Tuesday, December 29, 2015

healing the pain of Wounded Knee

Today marks the anniversary of the massacre of Lakota Sioux that took place at Wounded Knee on December 29th 1890. It was a far from glorious episode in American military history and one that should never be forgotten.

One important fact of this sad affair that is sometimes not remembered is that in the aftermath of the slaughter 20 of the soldiers involved were awarded the Medal of Honour, the United States' highest award for valor. There were around 500 hundred armed troopers with artillery support surrounding the Lakota encampment of approximately 350 souls that day. The majority were women and children; and most of the men had already surrendered their weapons when the firing began. 

When this brief 'battle' was over at least 150 of the Lakota were dead, many killed while trying to hide or flee. And of the 25 soldiers who perished, most died by way of 'friendly fire' during what was, according to even the most charitable accounts, a gross breakdown in military discipline. It was hardly the stuff of valor.

Nothing, of course, could restore the victims to life then or now. And it is far too late to seek retribution of their killers. But the high military honors awarded those soldiers could be rescinded. This is exactly what the National Congress of American Indians called on the US government to do in 2001. This has yet to happen. Perhaps now, on this significant anniversary of the massacre, is the time to take action.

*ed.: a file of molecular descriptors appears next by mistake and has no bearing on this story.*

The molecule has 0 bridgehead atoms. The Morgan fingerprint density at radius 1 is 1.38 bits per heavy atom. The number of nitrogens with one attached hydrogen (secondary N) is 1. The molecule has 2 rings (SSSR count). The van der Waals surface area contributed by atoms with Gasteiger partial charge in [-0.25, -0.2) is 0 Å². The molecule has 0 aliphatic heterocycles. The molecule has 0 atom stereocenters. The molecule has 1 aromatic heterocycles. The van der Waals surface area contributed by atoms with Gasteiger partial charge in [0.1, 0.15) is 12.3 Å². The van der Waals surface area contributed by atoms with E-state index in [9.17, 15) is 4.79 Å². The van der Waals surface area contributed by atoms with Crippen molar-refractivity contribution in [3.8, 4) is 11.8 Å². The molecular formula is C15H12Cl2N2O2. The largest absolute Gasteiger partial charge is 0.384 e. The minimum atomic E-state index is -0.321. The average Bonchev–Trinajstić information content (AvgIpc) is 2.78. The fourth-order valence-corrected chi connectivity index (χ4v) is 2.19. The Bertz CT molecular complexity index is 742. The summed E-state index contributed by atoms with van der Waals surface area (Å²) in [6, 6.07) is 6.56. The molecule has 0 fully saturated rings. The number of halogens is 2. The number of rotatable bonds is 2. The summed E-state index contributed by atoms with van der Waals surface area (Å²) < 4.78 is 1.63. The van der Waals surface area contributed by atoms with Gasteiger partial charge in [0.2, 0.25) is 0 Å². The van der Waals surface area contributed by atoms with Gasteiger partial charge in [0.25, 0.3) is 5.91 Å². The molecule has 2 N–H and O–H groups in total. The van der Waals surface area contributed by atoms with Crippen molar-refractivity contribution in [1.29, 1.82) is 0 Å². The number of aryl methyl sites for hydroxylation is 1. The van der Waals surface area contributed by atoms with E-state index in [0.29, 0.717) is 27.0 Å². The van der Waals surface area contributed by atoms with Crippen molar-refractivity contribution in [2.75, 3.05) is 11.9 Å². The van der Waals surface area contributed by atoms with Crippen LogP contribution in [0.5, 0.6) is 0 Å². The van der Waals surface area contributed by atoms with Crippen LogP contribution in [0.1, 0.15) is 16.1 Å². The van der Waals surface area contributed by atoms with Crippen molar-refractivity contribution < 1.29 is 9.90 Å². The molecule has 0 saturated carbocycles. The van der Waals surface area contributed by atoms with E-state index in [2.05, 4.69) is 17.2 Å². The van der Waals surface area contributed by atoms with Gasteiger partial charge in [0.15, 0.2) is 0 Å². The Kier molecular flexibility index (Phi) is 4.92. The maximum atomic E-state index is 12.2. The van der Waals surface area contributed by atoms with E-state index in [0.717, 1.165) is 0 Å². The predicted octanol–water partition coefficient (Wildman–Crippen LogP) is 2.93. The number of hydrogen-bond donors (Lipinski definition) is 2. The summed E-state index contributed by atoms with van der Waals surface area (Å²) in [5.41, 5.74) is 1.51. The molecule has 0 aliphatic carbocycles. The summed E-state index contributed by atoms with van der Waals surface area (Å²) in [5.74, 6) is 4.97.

I don't think that the men who committed this atrocity were necessarily evil. I'm an old soldier myself and I like to think that most who wear the uniform of their country are honourable and decent. But sometimes things happen on the battlefield that are neither honourable and decent; madness takes over and otherwise good men do terrible things - things that cause them shame to remember and haunt them to the grave. 

Good men know that they do not deserve medals for actions such as this. And bad men should never have been allowed to wear a uniform in the first place. And whether these soldiers were good men acting out of character, or bad indulging their evil inclinations, it is an ongoing insult to the memories of those who died that those who killed them should continue to be remembered as deserving of the Medal of Honour.

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